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Agronomy 2018, 8(8), 155; https://doi.org/10.3390/agronomy8080155

Salinity and Low Phosphorus Differentially Affect Shoot and Root Traits in Two Wheat Cultivars with Contrasting Tolerance to Salt

1
Department of Environmental Sciences, COMSATS University Islamabad, Vehari-Campus, Vehari-61100, Pakistan
2
The UWA Institute of Agriculture, and School of Agriculture and Environment, The University of Western Australia, LB 5005, Perth WA 6001, Australia
3
State Key Laboratory of Soil Erosion and Dryland Farming on the Loess Plateau, Northwest A&F University, and Chinese Academy of Sciences, Yangling 712100, Shaanxi, China
4
Department of Agricultural Sciences, University of Haripur, Khyber Pakhtunkhwa 22620, Pakistan
5
College of Agronomy, China Agricultural University, Beijing 100193, China
6
CSIRO Agriculture & Food, Private Bag No. 5, Wembley, WA 6913, Australia
*
Author to whom correspondence should be addressed.
Received: 9 July 2018 / Revised: 8 August 2018 / Accepted: 17 August 2018 / Published: 20 August 2018
(This article belongs to the Special Issue Root-Soil Interactions)
Full-Text   |   PDF [2156 KB, uploaded 20 August 2018]   |  

Abstract

Soil salinity and phosphorus (P) deficiency both have adverse effects on crop growth and productivity, but the interaction of soil salinity and P deficiency is not well known. Two P-inefficient wheat cultivars, Janz (salinity-tolerant) and Jandaroi (salinity-sensitive), grown in soil in rhizoboxes, were treated with either 100 µM P (control), 100 mM NaCl (saline stress), 10 µM P (low P stress), or both NaCl and low P (combined stress), from 10 days after sowing (DAS) until harvest at 40 DAS. Significant reductions in leaf area, shoot and root biomass, tissue water and chlorophyll contents, gas exchange, and K+ and P acquisition at harvest were observed in the three treatments. The reduction was greater for low P supply than for salinity alone, but their interaction was not additive. The detrimental effects on root growth became apparent 10 days earlier in Jandaroi compared to Janz. Root length, root number, root length densities, and root number densities were higher in the upper 10 cm soil layer than in the lower layers for both cultivars. This study demonstrated that 10 µM P is more detrimental than 100 mM NaCl for shoot and root growth of both wheat cultivars irrespective of their difference in salinity tolerance. View Full-Text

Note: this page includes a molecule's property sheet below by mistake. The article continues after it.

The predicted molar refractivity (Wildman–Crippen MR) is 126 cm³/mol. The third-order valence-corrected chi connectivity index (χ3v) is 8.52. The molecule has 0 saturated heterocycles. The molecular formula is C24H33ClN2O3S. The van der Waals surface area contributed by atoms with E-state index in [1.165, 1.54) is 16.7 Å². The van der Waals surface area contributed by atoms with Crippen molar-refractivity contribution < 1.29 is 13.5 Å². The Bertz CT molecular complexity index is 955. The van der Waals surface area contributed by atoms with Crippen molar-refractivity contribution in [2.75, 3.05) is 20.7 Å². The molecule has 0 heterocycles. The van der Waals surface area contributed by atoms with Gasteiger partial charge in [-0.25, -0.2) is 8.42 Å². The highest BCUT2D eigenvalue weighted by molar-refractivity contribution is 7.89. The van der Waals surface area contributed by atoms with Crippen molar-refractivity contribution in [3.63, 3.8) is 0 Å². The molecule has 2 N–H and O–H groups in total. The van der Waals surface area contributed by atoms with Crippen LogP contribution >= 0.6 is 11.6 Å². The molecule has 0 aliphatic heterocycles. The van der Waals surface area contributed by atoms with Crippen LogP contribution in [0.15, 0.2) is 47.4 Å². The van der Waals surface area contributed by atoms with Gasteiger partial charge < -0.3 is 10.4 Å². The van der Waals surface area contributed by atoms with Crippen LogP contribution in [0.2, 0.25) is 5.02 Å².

Keywords: leaf gas exchange; P availability; root mapping; salt tolerance; root length density leaf gas exchange; P availability; root mapping; salt tolerance; root length density
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This is an open access article distributed under the Creative Commons Attribution License which permits unrestricted use, distribution, and reproduction in any medium, provided the original work is properly cited (CC BY 4.0).
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Abbas, G.; Chen, Y.; Khan, F.Y.; Feng, Y.; Palta, J.A.; Siddique, K.H.M. Salinity and Low Phosphorus Differentially Affect Shoot and Root Traits in Two Wheat Cultivars with Contrasting Tolerance to Salt. Agronomy 2018, 8, 155.

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